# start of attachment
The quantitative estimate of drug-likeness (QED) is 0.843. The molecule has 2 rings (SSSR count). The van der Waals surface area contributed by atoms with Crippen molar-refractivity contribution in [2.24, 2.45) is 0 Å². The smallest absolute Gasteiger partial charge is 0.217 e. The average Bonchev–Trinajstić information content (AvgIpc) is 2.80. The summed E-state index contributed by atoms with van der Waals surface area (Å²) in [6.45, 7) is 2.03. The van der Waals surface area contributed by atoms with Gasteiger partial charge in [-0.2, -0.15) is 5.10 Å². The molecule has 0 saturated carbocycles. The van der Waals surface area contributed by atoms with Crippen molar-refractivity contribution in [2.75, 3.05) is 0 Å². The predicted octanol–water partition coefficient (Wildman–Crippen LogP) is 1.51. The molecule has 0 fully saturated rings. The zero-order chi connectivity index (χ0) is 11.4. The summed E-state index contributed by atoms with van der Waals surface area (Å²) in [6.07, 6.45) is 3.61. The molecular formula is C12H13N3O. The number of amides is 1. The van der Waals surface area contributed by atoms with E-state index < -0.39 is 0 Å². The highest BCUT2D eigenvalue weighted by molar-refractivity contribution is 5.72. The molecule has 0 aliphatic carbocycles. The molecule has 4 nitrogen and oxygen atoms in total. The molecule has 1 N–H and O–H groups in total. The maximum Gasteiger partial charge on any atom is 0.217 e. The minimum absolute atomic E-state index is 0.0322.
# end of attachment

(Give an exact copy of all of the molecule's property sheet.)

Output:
The quantitative estimate of drug-likeness (QED) is 0.843. The molecule has 2 rings (SSSR count). The van der Waals surface area contributed by atoms with Crippen molar-refractivity contribution in [2.24, 2.45) is 0 Å². The smallest absolute Gasteiger partial charge is 0.217 e. The average Bonchev–Trinajstić information content (AvgIpc) is 2.80. The summed E-state index contributed by atoms with van der Waals surface area (Å²) in [6.45, 7) is 2.03. The van der Waals surface area contributed by atoms with Gasteiger partial charge in [-0.2, -0.15) is 5.10 Å². The molecule has 0 saturated carbocycles. The van der Waals surface area contributed by atoms with Crippen molar-refractivity contribution in [2.75, 3.05) is 0 Å². The predicted octanol–water partition coefficient (Wildman–Crippen LogP) is 1.51. The molecule has 0 fully saturated rings. The zero-order chi connectivity index (χ0) is 11.4. The summed E-state index contributed by atoms with van der Waals surface area (Å²) in [6.07, 6.45) is 3.61. The molecular formula is C12H13N3O. The number of amides is 1. The van der Waals surface area contributed by atoms with E-state index < -0.39 is 0 Å². The highest BCUT2D eigenvalue weighted by molar-refractivity contribution is 5.72. The molecule has 0 aliphatic carbocycles. The molecule has 4 nitrogen and oxygen atoms in total. The molecule has 1 N–H and O–H groups in total. The maximum Gasteiger partial charge on any atom is 0.217 e. The minimum absolute atomic E-state index is 0.0322.